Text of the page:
Opulent: rich, luxuriant. This is how the Stokowski Sound is often categorized. That is true to an extent, but not always. Whilst the deep and rich bass line, a carryover from his days as an organist, is omnipresent there are differences in the Stokowski Sound, which are, however, unique to his art. This can be appreciated on this disc in many ways and a further comparison reveals even more how Stokowski's style differed at times.
Let me start with the Strauss music as an example of what I am talking about. Stokowski recorded these pieces in 1919/20, 26 and again in 1939. You can hear the '26 recordings on Biddulph 047 in transfers by Ward Marston. The Philadelphia performances are more "athletic" to quote Ed Johnson, the leading Stokowski expert. I also noted that the sound is not as opulent and the brass more to the fore. In these 1949 recordings the strings are much more forward and emphasized, though the brass is certainly there, and the portamento utilized more. The effect is that the gestalt has an MGM, Hollywood feel to it. This is not necessarily bad and is likely the result of Stokowski's own sojourn in California, hobnobbing with Disney. What is true of the sound on the Strauss can also be heard in the Humperdinck and Mozart (though these were his only recordings so I cannot do any comparative analysis)
There is a distinct difference in the Stokowski Sound when you turn to the Haydn and Schumann. While there is portamento here it is not as prominent as in the other music. Especially in the Haydn there is a lighter texture to the sound that is appropriate for a classical symphony. Possibly the orchestra was even smaller (or Stokowski didn't fiddle with the controls as much) Stokowski and his players sound as if they are discovering the music and having a wonderful time! The woodwinds are particularly delicious… if woodwinds can be eaten.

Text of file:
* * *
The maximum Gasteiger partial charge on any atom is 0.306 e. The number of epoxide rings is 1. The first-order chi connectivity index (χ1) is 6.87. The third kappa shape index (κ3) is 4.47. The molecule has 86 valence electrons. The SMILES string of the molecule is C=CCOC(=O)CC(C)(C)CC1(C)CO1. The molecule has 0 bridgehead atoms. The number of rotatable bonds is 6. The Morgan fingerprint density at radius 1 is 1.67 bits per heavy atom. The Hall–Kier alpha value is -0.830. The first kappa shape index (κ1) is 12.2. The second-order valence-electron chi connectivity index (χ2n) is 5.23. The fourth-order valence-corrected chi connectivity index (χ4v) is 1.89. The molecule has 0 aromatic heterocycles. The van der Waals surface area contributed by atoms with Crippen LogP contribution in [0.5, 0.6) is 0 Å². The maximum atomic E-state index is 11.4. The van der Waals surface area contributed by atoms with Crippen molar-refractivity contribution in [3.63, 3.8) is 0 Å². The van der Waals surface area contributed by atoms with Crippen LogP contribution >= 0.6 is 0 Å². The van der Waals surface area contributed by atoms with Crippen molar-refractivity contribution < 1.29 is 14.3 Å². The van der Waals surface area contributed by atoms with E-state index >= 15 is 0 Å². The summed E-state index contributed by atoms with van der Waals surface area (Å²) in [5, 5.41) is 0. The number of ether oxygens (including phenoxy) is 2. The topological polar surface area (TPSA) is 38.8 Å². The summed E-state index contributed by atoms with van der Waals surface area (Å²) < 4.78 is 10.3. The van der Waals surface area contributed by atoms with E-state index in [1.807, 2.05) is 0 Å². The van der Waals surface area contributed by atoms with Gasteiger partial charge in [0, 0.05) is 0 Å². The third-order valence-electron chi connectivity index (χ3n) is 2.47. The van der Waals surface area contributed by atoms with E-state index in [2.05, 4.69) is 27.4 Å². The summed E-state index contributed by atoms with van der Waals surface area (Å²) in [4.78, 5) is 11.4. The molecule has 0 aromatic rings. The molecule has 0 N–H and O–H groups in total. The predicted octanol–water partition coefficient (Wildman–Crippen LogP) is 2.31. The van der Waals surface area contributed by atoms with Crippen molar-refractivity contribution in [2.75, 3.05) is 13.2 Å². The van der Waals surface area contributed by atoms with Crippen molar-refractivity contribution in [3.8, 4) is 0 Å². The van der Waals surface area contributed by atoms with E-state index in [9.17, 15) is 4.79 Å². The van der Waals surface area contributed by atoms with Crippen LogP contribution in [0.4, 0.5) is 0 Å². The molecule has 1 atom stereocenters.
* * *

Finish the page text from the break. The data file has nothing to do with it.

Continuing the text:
The Stokowski Sound also had a sonority that was perfect for the Schumann 2nd.
The adagio has a poignancy that is achingly beautiful. For some reason Elgar's name appears several times in my notes whilst listening to this movement. I don't know if that means anything, but there it is. Whoever that is on the kettledrums in the finale does a hell of a job! I can imagine an audience, were there one, jumping to their feet in applause.
As I have said in other reviews, HIS Orchestra (in some cases even billed as the Leopold Stokowski Symphony Orchestra) was an ad hoc band featuring some of the finest players in New York. It included Bob Bloom, Mason Jones, and Mitch Miller (of later "Sing Along" fame). The orchestra was small, usually no larger than 60 players, but after the recording was made Stokowski, as was his wont, would listen to them and tell the engineers what he wanted done to make it sound like 160! The advent of the use of tape enabled him to have the engineers add bass and otherwise create the Stokowski Sound. While a direct comparison with the New York Philharmonic at the time (heard on the other two discs released in 2002) reveals that this is a smaller band, it is not a small sound and far better than what Toscanini was getting from his vaulted NBC Symphony Orchestra at the time.
An excellent program featuring Leopold Stokowski in two fine, fine symphonic performances and opulent fillers.
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Copyright © 2002, Robert Stumpf II